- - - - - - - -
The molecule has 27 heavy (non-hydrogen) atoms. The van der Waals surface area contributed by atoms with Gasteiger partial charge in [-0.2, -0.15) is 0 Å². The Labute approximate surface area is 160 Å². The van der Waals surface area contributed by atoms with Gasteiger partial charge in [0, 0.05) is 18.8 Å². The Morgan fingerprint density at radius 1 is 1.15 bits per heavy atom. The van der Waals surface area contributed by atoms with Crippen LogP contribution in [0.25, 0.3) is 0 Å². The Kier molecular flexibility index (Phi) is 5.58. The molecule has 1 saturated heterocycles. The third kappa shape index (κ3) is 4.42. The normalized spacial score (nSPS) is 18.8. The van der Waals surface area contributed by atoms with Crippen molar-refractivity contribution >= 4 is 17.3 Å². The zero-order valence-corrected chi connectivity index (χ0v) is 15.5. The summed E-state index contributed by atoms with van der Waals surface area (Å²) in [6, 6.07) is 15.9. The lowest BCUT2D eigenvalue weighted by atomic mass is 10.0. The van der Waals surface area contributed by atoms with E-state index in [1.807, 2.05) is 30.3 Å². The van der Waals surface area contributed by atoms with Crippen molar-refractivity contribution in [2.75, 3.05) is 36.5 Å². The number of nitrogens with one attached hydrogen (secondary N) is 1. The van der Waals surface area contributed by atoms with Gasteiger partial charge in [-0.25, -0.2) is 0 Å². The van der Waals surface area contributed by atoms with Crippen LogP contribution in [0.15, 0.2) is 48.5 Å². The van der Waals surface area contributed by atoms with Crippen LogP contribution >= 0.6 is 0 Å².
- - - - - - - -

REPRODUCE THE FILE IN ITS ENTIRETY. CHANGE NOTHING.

The molecule has 27 heavy (non-hydrogen) atoms. The van der Waals surface area contributed by atoms with Gasteiger partial charge in [-0.2, -0.15) is 0 Å². The Labute approximate surface area is 160 Å². The van der Waals surface area contributed by atoms with Gasteiger partial charge in [0, 0.05) is 18.8 Å². The Morgan fingerprint density at radius 1 is 1.15 bits per heavy atom. The van der Waals surface area contributed by atoms with Crippen LogP contribution in [0.25, 0.3) is 0 Å². The Kier molecular flexibility index (Phi) is 5.58. The molecule has 1 saturated heterocycles. The third kappa shape index (κ3) is 4.42. The normalized spacial score (nSPS) is 18.8. The van der Waals surface area contributed by atoms with Crippen molar-refractivity contribution >= 4 is 17.3 Å². The zero-order valence-corrected chi connectivity index (χ0v) is 15.5. The summed E-state index contributed by atoms with van der Waals surface area (Å²) in [6, 6.07) is 15.9. The lowest BCUT2D eigenvalue weighted by atomic mass is 10.0. The van der Waals surface area contributed by atoms with E-state index in [1.807, 2.05) is 30.3 Å². The van der Waals surface area contributed by atoms with Crippen molar-refractivity contribution in [2.75, 3.05) is 36.5 Å². The number of nitrogens with one attached hydrogen (secondary N) is 1. The van der Waals surface area contributed by atoms with Gasteiger partial charge in [-0.25, -0.2) is 0 Å². The van der Waals surface area contributed by atoms with Crippen LogP contribution in [0.15, 0.2) is 48.5 Å². The van der Waals surface area contributed by atoms with Crippen LogP contribution >= 0.6 is 0 Å².